Chief Justice of India (CJI) Dipak Misra has favoured institutional arbitration to resolve commercial disputes rather than ad hoc arbitration in the country and clarified that the court interferes less into the arbitration and believes in the maximum realisation of award passed by the arbitrator.
Advocating for an alternative disputes resolution mechanism and cost-effective arbitration system to enable the country’s speedy economic growth, the CJI said ad hoc arbitration should be abandoned by litigants and disputes be referred to arbitration centre for more meaningful awards.
“Whole economy of the nation is based on trust, which is the backbone of economic growth,” he said.
The CJI’s statement assumes significant when the Narendra Modi government has been taking measures, including relaxing legal provisions and repealing obsolete laws, to make India the hub of international arbitration.
Inaugurating the international conference on ‘Arbitration in the Era of Globalisation’ at FICCI in New Delhi, Justice Misra said court interferes in arbitration only when there is any scope left.
“We know where interference is required. We see what could be the ground for minimum interference. It is not because of any kind of friendly attitude of the court.
“The court has to see what procedure was adopted by the arbitrator, whether his view is plausible or not. Most of the time, the court sees to it that the award is upheld,” the CJI said adding that several judgments like Balco vs Kaiser Aluminium Technical Service and Bhatia International vs Bulk Trading SA have already upheld the same.
Referring to Nobel Prize winner Amartya Sen’s quote, Justice Misra said: “The theory of economics basically says there has to be economic growth because of trust. But despite the trust, disputes arise and it is through institutional arbitration that disputes can be solved.”
For more effective and meaningful awards, the arbitrators need to be trained.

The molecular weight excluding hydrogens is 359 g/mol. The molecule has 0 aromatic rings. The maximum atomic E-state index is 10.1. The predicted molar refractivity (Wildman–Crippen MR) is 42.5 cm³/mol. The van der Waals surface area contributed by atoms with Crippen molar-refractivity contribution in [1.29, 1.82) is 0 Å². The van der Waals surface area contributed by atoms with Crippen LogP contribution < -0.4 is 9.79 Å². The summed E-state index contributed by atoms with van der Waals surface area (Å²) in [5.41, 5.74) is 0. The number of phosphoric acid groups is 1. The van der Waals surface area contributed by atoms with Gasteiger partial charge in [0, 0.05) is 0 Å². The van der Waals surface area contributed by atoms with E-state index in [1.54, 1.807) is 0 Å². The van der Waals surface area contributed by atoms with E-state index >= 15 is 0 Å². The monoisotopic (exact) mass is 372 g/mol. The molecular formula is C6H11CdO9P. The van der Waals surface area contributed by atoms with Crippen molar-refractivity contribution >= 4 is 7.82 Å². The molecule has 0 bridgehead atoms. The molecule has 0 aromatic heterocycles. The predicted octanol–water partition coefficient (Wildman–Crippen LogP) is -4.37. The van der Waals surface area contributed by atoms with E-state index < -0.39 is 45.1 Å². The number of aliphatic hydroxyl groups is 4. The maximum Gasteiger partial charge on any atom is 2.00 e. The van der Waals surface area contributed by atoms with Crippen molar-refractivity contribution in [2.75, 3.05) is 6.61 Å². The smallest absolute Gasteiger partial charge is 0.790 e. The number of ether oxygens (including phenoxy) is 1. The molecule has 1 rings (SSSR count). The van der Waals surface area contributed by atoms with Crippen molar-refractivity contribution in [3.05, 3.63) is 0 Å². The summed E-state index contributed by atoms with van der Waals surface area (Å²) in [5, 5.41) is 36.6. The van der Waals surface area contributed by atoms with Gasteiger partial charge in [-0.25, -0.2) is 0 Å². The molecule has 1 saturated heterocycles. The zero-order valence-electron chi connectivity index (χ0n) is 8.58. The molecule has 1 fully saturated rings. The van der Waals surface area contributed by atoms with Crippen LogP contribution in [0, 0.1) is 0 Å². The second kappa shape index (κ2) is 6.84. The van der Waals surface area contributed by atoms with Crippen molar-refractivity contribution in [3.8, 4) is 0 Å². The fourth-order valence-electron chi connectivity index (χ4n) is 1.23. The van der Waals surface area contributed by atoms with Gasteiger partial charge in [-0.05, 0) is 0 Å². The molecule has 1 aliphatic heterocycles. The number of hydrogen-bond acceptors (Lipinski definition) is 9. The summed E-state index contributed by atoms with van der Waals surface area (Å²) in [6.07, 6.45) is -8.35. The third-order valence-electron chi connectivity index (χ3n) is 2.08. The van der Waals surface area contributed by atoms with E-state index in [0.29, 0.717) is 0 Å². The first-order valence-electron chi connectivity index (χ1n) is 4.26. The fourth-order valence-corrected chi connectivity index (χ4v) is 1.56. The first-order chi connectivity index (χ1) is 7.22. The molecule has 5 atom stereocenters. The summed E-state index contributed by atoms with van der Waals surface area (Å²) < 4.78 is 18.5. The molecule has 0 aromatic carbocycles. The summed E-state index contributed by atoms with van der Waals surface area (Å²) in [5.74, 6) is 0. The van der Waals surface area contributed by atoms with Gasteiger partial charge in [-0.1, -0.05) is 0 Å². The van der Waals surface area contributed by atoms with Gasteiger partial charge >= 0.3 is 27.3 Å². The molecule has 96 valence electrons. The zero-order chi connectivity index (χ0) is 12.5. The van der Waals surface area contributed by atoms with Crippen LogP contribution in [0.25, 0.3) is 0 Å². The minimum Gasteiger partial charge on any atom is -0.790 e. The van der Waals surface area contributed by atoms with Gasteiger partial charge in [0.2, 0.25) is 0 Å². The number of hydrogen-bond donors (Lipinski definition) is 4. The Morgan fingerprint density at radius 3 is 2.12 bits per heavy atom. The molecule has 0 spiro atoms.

“Time has come; the arbitrators need to be trained. Neutrality and impartiality of arbitrator is the most important to gain the trust of the litigants. In the light of foreign direct investments and companies across the world intending to have business here, we should have our own arbitration system,” he said.
Justice Madan B Lokur, judge of Supreme Court, also addressed a session titled ‘Arbitration-India and Global Contour’. He concurred with the CJI on the issue of need for training to arbitrators, lawyers and litigants.
The government, legislature and judiciary are proactive as far as arbitration is concerned. But the mindset of the lawyers and litigants need to be changed. The technological skills should be used for successful of arbitration system in the country.
He said: “Setting of arbitration is not a problem, but we have to ensure the sustainability of it. Looking into the success and failure of arbitration system in other countries and also the past record of our system, there is a need to introspect and deliberate the procedural arbitration system.”
“Who is ultimately the driver of change: is it judiciary, is it government or legislature, or is it business community? Maybe all of us are drivers of change. We should introspect in the global context,” Justice Lokur said, while expressing hopes that in the next few years, there would be positive change in the economic growth.